Navigating Motherhood in the Military



This is a sponsored post written by me on behalf of 1Natural Way, a TRICARE breast pump provider. All opinions are entirely my own.


I left active duty and transitioned to the reserves for several reasons. I loved the Navy and knew I wasn’t ready to hang up my uniform for good. But I also knew I had other aspirations outside of military service, and one of them was motherhood. Having spent more time as a reservist than an active duty naval officer, I’m so thankful to say that my decision has afforded me just what I wanted: a healthy balance of loving what I do in the Navy, supporting my husband who’s an active duty naval officer, and being the most present momma I can be for our two children.


Less than two months after our daughter was born, my husband left on another deployment. I worked in my civilian position and as an active leader in my reserve unit up until I delivered our daughter. But since it wasn’t my first rodeo with deployment or motherhood, I had a growing feeling that something needed to go. So as the end of my maternity leave approached and my husband’s ship pulled away from the pier, I knew in my heart that I needed to step down from my civilian position in order to be home and focus on my children.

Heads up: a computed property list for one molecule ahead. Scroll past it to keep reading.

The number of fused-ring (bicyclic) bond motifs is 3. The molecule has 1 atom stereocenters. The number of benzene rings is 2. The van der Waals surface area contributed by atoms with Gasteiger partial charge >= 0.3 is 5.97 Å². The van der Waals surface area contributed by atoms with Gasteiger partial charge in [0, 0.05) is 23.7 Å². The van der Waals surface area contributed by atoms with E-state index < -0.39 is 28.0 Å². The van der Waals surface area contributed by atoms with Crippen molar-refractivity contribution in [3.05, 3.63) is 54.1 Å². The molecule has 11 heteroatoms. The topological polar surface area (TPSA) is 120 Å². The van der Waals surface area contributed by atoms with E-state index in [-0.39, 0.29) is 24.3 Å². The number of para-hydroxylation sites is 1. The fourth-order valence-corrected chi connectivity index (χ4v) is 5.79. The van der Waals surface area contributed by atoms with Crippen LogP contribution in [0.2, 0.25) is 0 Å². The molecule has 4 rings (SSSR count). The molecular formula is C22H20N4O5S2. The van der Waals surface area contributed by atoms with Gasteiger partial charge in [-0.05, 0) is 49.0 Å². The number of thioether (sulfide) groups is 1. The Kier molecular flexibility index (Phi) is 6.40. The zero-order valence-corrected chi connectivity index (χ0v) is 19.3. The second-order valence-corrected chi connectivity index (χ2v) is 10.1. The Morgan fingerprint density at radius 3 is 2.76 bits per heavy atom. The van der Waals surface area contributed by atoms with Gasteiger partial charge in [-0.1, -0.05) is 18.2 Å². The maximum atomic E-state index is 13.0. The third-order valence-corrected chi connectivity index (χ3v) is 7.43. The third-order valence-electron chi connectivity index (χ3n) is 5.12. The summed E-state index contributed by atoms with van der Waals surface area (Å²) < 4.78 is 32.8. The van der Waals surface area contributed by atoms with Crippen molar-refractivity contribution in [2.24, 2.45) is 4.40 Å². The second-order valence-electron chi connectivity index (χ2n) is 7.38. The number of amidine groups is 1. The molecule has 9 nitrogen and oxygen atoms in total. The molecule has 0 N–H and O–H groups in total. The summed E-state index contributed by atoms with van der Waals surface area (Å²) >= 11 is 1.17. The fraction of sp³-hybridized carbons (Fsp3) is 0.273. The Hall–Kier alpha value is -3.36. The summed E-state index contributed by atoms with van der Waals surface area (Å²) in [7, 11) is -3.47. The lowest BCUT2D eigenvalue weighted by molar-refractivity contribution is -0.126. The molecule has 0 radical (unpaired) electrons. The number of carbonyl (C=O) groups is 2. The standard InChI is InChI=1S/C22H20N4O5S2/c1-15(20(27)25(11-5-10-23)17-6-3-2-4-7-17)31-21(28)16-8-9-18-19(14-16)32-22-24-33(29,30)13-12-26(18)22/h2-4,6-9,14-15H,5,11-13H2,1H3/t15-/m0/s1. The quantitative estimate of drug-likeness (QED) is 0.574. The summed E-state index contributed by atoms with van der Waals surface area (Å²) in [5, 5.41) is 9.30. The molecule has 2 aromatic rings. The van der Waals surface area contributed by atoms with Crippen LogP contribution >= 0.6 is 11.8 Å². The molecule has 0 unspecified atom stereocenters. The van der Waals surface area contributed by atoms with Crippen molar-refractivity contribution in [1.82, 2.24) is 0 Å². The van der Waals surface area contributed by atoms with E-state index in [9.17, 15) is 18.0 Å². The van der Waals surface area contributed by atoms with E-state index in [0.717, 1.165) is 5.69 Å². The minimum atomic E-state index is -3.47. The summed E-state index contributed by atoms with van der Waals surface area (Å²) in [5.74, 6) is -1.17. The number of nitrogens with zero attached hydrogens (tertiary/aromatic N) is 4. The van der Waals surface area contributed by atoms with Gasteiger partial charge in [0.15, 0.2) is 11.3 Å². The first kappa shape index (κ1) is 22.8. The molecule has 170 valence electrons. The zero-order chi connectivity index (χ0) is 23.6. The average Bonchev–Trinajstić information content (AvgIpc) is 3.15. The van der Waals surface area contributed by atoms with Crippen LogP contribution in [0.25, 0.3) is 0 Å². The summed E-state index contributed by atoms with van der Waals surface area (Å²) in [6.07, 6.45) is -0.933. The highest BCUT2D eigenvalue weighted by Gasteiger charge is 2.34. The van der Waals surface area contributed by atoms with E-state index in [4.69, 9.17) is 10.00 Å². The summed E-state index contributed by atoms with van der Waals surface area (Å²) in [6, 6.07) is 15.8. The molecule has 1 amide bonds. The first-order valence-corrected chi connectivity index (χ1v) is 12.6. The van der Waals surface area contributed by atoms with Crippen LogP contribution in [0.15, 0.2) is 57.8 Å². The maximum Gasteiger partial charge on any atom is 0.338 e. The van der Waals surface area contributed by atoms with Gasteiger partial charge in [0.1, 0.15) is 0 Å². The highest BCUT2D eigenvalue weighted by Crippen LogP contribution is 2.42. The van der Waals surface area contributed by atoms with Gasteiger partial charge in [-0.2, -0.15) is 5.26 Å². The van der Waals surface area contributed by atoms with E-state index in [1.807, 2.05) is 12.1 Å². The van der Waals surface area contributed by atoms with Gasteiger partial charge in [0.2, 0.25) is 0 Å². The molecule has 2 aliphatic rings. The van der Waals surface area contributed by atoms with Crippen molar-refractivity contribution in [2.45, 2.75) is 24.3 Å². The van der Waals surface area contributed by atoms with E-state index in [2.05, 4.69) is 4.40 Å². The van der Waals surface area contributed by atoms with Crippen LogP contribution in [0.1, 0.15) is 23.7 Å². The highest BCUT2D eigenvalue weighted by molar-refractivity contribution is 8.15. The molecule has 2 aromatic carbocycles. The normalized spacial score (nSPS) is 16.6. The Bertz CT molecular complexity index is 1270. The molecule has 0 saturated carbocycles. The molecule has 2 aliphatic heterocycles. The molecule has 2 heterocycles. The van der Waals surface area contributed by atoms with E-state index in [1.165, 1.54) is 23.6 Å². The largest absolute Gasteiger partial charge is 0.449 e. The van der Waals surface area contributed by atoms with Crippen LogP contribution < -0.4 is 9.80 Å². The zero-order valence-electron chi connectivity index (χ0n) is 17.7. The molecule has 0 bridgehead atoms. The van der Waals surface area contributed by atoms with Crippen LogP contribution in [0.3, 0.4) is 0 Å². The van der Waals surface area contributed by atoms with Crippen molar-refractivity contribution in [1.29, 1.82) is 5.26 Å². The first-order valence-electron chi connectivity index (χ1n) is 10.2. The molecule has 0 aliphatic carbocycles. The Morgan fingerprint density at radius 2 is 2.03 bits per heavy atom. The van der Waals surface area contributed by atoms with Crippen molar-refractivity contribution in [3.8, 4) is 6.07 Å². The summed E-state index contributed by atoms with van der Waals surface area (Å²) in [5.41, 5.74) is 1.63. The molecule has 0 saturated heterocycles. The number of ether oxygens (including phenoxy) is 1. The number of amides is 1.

As a mom who LOVES to work, my decision to stay home weighed heavily on my heart, but I didn’t regret it for a minute. Staying active in the reserves kept me engaged and busy with something other than my children. But that deployment, along with my other experiences managing the house, a deployed spouse, and a part-time military career, helped me develop some motherhood tips.


When it comes to childcare, think beyond the CDC.

In my few short years as a working mom, reservist, military spouse and civilian professional, I’ve learned that childcare comes in many forms. Whether it’s a part-time sitter, an in-home provider, a civilian daycare, the CDC or a full-time nanny, make the right choice for you and your family.